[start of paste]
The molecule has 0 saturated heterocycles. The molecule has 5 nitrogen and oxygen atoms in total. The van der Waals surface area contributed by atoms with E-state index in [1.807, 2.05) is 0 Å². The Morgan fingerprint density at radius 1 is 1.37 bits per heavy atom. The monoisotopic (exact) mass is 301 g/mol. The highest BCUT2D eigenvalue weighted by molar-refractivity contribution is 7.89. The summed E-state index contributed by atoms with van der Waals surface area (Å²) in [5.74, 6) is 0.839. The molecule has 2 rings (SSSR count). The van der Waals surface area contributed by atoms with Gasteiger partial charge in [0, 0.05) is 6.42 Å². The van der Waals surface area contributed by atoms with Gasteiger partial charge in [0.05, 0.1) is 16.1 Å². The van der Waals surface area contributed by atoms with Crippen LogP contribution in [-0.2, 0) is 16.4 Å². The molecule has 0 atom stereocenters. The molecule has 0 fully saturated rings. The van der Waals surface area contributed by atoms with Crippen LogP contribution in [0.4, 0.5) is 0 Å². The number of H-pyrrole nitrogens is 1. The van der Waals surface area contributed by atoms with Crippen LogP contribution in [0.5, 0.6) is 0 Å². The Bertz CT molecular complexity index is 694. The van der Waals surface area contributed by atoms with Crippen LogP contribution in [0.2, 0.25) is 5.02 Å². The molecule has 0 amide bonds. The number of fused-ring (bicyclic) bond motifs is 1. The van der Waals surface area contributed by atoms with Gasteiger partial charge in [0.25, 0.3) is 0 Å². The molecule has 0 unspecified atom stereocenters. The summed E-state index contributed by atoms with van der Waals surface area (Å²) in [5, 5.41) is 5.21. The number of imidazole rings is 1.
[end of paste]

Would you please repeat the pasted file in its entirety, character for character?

The molecule has 0 saturated heterocycles. The molecule has 5 nitrogen and oxygen atoms in total. The van der Waals surface area contributed by atoms with E-state index in [1.807, 2.05) is 0 Å². The Morgan fingerprint density at radius 1 is 1.37 bits per heavy atom. The monoisotopic (exact) mass is 301 g/mol. The highest BCUT2D eigenvalue weighted by molar-refractivity contribution is 7.89. The summed E-state index contributed by atoms with van der Waals surface area (Å²) in [5.74, 6) is 0.839. The molecule has 2 rings (SSSR count). The van der Waals surface area contributed by atoms with Gasteiger partial charge in [0, 0.05) is 6.42 Å². The van der Waals surface area contributed by atoms with Gasteiger partial charge in [0.05, 0.1) is 16.1 Å². The van der Waals surface area contributed by atoms with Crippen LogP contribution in [-0.2, 0) is 16.4 Å². The molecule has 0 atom stereocenters. The molecule has 0 fully saturated rings. The van der Waals surface area contributed by atoms with Crippen LogP contribution in [0.4, 0.5) is 0 Å². The number of H-pyrrole nitrogens is 1. The van der Waals surface area contributed by atoms with Crippen LogP contribution in [0.5, 0.6) is 0 Å². The Bertz CT molecular complexity index is 694. The van der Waals surface area contributed by atoms with Crippen LogP contribution in [0.2, 0.25) is 5.02 Å². The molecule has 0 amide bonds. The number of fused-ring (bicyclic) bond motifs is 1. The van der Waals surface area contributed by atoms with Gasteiger partial charge in [0.25, 0.3) is 0 Å². The molecule has 0 unspecified atom stereocenters. The summed E-state index contributed by atoms with van der Waals surface area (Å²) in [5, 5.41) is 5.21. The number of imidazole rings is 1.